Posted in SAINT of the DAY

Saint of the Day – 9 March – Saint Bosa of York OSB (Died c 705) Bishop

Saint of the Day – 9 March – Saint Bosa of York OSB (Died c 705) Fourth Bishop of York, Benedictine Monk, ecclesiastical reformer St Bosa was highly regarded by the Venerable St Bede who praised his humility and sanctity.

A window in York Minster showing various Bishops, one of whom is St Bosa.

Nothing is known of the birth or early life of Bosa. Bosa was a Northumbrian, educated at Whitby Abbey under the Abbess St Hilda. He subsequently joined the Monastery as a Monk and became one of five men educated at Whitby who went on to become Bishops. The other four were Oftfor, Ætla, St John of Beverley, and St Wilfrid II.

In 678, after Wilfrid was removed from the Bishopric of York and banished from Northumbria, the Diocese of York was divided into three. Bosa was appointed to the now greatly reduced Diocese of York, which included the sub-kingdom of Deira, thanks to the support of King Ecgfrith of Northumbria and St Theodore of Tarsus, the Archbishop of Canterbury.

Bosa was Consecrated in his Cathedral at York in 678 by Theodore but Wilfrid declared that he was unable to work with Bosa because he did not consider him to be a member of the Catholic Church. Bosa’s episcopate lasted nine years but with Wilfrid back in favour, in 687, Bosa was removed just as his predecessor had been. He returned to York in 691, after Wilfrid was once again expelled. While Bishop, Bosa introduced a communal life for the clergy of the Cathedral and set up a continuous liturgy in the Cathedral.

York Minster

The date of Bosa’s death is unknown; he was still alive in 704 but must have died before 706, when his successor was named. His successor at York was St John of Beverley, the Bishop of Hexham. A contemporary writer, the Venerable St Bede, praised Bosa as a man of “singular merit and sanctity.” St Bede also praised Bosa’s humility. Bosa was also responsible for the early education of St Acca, later Bishop of Hexham, who grew up in his household.

Bosa appears as a saint in an 8th-century liturgical calendar of York, the only sign that he was venerated as a saint before the Norman Conquest of England. The 16th-century English antiquary John Leland included Bosa in his list of saint’s resting places in England, giving it as York.


Our Lady of Savigny, France (1112) and Memorials of the Saints – 9 March

Our Lady of Savigny, France (1112) – 9 March:

The Abbot Orsini wrote: “Foundation of Savigny, in the Diocese of Avranches, in Normandy, in honour of the Blessed Virgin, about the year 1112, by the blessed Vitalis, hermit, who was its first Abbot.”
About the year 1112, in the Diocese of Avranches, the Blessed Vitalis (Vital de Mortain) established the foundation of the Abbey of Savigny (Abbaye de Savigny) in honour of the Blessed Mother. This day commemorates the event.
The Abbey was founded near the village of Savigny-le-Vieux in the north of France and Blessed Vitalis became the first Abbot. It was initially Benedictine but soon was given over to Cistercian Monks. Within only thirty years it had over thirty daughter houses.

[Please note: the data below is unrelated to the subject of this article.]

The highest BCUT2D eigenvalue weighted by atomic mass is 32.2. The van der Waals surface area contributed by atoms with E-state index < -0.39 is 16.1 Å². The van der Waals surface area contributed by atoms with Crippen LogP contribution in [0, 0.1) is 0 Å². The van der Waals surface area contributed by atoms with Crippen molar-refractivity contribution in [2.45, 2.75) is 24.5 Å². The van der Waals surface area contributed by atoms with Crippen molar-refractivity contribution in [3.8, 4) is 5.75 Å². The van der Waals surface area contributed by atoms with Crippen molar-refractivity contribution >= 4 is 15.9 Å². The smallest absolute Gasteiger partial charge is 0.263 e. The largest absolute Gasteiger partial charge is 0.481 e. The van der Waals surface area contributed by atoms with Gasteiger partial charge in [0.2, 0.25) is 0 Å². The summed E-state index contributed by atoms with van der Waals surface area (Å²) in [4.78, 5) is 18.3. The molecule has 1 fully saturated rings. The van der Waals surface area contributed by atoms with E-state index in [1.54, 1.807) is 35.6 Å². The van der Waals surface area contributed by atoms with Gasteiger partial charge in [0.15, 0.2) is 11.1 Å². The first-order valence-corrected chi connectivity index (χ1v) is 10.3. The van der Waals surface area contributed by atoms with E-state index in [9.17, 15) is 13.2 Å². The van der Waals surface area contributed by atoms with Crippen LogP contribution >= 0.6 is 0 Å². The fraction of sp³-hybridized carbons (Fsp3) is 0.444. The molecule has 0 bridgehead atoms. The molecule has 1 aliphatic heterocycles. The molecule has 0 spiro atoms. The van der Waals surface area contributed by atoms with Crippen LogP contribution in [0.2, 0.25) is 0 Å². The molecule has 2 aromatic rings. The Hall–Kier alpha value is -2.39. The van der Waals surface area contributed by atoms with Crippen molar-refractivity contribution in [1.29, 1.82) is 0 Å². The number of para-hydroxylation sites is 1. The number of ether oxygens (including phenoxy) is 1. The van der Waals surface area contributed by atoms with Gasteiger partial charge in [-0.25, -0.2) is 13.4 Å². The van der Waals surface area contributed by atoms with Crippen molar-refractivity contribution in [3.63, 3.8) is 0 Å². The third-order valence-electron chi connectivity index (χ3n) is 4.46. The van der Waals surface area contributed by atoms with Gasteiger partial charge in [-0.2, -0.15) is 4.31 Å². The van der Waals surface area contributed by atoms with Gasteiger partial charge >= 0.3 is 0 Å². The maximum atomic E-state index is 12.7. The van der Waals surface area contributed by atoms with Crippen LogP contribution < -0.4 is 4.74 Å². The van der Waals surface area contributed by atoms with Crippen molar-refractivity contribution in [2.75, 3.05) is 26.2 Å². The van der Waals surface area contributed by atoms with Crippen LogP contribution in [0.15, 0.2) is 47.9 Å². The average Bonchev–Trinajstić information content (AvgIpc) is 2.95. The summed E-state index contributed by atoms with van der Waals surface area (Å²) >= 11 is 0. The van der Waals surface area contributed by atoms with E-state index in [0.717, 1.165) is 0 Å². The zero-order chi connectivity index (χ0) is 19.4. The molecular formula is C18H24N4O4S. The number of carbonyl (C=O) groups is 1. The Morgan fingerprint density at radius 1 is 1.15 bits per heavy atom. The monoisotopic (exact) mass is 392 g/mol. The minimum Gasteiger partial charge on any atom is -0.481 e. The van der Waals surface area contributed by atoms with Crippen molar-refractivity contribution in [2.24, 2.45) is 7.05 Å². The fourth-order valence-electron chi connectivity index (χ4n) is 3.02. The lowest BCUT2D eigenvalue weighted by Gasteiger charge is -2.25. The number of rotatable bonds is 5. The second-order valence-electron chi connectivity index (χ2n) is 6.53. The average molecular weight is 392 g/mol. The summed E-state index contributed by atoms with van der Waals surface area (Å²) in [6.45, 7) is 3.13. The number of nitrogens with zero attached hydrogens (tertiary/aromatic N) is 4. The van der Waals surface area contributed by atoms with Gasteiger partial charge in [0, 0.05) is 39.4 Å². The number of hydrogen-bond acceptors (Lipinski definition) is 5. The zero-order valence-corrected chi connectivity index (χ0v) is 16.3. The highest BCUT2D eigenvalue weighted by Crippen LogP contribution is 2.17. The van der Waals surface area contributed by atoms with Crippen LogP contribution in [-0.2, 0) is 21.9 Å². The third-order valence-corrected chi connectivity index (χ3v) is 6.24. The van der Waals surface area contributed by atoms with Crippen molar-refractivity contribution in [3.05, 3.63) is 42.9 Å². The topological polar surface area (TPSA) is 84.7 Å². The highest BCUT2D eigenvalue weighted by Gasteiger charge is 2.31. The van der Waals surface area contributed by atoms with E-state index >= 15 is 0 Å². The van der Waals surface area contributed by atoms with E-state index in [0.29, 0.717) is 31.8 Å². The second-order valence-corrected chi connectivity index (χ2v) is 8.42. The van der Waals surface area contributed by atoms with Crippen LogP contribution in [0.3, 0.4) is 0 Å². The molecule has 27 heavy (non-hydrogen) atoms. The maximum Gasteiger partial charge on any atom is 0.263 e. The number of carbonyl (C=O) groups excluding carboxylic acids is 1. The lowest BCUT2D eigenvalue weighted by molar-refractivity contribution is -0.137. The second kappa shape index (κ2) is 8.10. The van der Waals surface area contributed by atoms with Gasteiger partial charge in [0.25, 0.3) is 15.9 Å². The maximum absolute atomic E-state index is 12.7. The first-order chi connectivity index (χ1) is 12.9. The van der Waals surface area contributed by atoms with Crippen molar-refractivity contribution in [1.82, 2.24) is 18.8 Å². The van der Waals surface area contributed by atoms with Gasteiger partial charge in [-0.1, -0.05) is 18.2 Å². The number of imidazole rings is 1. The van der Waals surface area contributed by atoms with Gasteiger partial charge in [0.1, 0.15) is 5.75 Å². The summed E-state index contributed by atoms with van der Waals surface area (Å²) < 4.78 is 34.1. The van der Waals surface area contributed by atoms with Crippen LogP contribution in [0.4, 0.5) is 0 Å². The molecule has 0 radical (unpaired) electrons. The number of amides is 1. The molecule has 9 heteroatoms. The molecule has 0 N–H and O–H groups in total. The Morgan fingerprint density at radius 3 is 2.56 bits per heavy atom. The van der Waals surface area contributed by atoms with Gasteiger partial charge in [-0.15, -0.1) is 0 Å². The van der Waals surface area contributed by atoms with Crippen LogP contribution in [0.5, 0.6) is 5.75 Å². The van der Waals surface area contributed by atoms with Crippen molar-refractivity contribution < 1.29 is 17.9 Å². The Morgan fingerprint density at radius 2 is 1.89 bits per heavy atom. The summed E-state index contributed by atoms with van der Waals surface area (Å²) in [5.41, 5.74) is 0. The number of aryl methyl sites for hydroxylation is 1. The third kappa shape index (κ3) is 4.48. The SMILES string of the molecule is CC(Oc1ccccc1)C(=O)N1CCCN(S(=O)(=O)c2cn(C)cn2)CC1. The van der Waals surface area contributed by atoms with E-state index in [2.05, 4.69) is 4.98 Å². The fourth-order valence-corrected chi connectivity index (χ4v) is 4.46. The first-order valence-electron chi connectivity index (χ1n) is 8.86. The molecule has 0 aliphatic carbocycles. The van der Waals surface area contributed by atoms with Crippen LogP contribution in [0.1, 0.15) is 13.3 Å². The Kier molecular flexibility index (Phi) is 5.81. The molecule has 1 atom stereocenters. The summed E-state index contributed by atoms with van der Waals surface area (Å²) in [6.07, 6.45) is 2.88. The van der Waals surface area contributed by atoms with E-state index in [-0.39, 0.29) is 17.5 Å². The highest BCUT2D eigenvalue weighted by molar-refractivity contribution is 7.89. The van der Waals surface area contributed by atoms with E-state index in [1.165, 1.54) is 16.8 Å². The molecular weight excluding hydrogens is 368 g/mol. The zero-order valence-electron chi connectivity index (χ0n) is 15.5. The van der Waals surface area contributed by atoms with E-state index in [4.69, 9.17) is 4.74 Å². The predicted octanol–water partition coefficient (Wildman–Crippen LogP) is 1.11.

Initially, Vitalis had gone into the forest of Savigny to become a hermit. His fame for sanctity, however, drew disciples to him. These disciples needed shelter from the elements and soon Vitalis found those crude structures had become a kind of Monastery requiring a rule of life. When the Lord of Fougeres granted the land to Vital, the Monastery was founded, and the hermit became the reluctant Abbot. In 1119 Pope Celestine II took the Abbey under his protection.
Serlo, also known as Serlon, was the third Abbot of Savigny. During his period of office, one of the monks was known to have a deep and tender devotion to the Blessed Mother and while he was saying Mass in honour of Our Lady, he beheld the Virgin’s hand making the Sign of the Cross over the Chalice at the consecration of the wine. At the same time, a deliciously sweet odour surrounded the Monk. Thereafter, as often as he recalled this, he was refreshed by the sweetness of the scent which had encompassed him at the time.
Mary’s presence was frequently experienced at this Shrine, particularly during the Holy Sacrifice of the Mass and numerous miracles were wrought, prayers answered and graces bestowed for the asking.
During the 16th century the Abbey was pillaged and burned by Calvinists but it was not until the French Revolution that the Abbey was reduced to a pile of ruins.

Unlike the Abbey, the Church Our Lady of Savigny, still stands. According to an inscription on one of the capitals in the choir, the Church was dedicated to our Lady in 1128 and it is believed, that there is no Church in the district, that is older. It was restored in the year 1869 and serves the surrounding areas to this day..

St Frances of Rome Obl.S.B. (1384-1440) (Optional Memorial)

St Antony of Froidemont
St Bosa of York OSB (Died c 705) Bishop

St Candidus
St Catherine of Bologna OSC (1413-1463)
St Catherine’s Life:

St Constantine of Cornwall
St Cyrion
St Mary of Seyne
St Pacian of Barcelona (c 310–391)
St Pacian’s Life:

Martyrs of Korea: – Ioannes Baptista Chon Chang-un, Petrus Ch’oe Hyong